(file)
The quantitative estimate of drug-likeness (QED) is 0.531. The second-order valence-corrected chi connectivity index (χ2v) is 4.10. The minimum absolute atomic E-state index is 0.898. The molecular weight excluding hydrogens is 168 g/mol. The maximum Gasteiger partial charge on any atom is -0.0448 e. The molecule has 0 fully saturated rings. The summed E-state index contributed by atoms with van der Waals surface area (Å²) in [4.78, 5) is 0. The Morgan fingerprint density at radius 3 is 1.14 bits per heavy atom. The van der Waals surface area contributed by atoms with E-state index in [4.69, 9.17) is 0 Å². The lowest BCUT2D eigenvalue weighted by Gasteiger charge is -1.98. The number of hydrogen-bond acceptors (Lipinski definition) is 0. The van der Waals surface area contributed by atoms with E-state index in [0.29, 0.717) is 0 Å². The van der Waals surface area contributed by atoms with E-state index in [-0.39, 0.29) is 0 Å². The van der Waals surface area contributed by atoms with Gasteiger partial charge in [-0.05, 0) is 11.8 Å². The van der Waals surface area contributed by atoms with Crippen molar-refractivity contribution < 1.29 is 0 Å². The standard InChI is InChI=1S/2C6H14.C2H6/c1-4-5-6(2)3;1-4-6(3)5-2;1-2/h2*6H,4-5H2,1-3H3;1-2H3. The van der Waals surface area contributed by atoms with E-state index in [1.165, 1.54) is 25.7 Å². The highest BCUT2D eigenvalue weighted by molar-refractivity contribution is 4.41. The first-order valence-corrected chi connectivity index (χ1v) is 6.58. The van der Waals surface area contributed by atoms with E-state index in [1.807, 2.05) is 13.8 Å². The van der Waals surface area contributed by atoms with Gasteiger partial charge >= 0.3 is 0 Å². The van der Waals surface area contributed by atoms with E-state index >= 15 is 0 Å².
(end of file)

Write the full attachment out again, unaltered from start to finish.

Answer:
The quantitative estimate of drug-likeness (QED) is 0.531. The second-order valence-corrected chi connectivity index (χ2v) is 4.10. The minimum absolute atomic E-state index is 0.898. The molecular weight excluding hydrogens is 168 g/mol. The maximum Gasteiger partial charge on any atom is -0.0448 e. The molecule has 0 fully saturated rings. The summed E-state index contributed by atoms with van der Waals surface area (Å²) in [4.78, 5) is 0. The Morgan fingerprint density at radius 3 is 1.14 bits per heavy atom. The van der Waals surface area contributed by atoms with E-state index in [4.69, 9.17) is 0 Å². The lowest BCUT2D eigenvalue weighted by Gasteiger charge is -1.98. The number of hydrogen-bond acceptors (Lipinski definition) is 0. The van der Waals surface area contributed by atoms with E-state index in [0.29, 0.717) is 0 Å². The van der Waals surface area contributed by atoms with E-state index in [-0.39, 0.29) is 0 Å². The van der Waals surface area contributed by atoms with Gasteiger partial charge in [-0.05, 0) is 11.8 Å². The van der Waals surface area contributed by atoms with Crippen molar-refractivity contribution < 1.29 is 0 Å². The standard InChI is InChI=1S/2C6H14.C2H6/c1-4-5-6(2)3;1-4-6(3)5-2;1-2/h2*6H,4-5H2,1-3H3;1-2H3. The van der Waals surface area contributed by atoms with E-state index in [1.165, 1.54) is 25.7 Å². The highest BCUT2D eigenvalue weighted by molar-refractivity contribution is 4.41. The first-order valence-corrected chi connectivity index (χ1v) is 6.58. The van der Waals surface area contributed by atoms with E-state index in [1.807, 2.05) is 13.8 Å². The van der Waals surface area contributed by atoms with Gasteiger partial charge >= 0.3 is 0 Å². The van der Waals surface area contributed by atoms with E-state index >= 15 is 0 Å².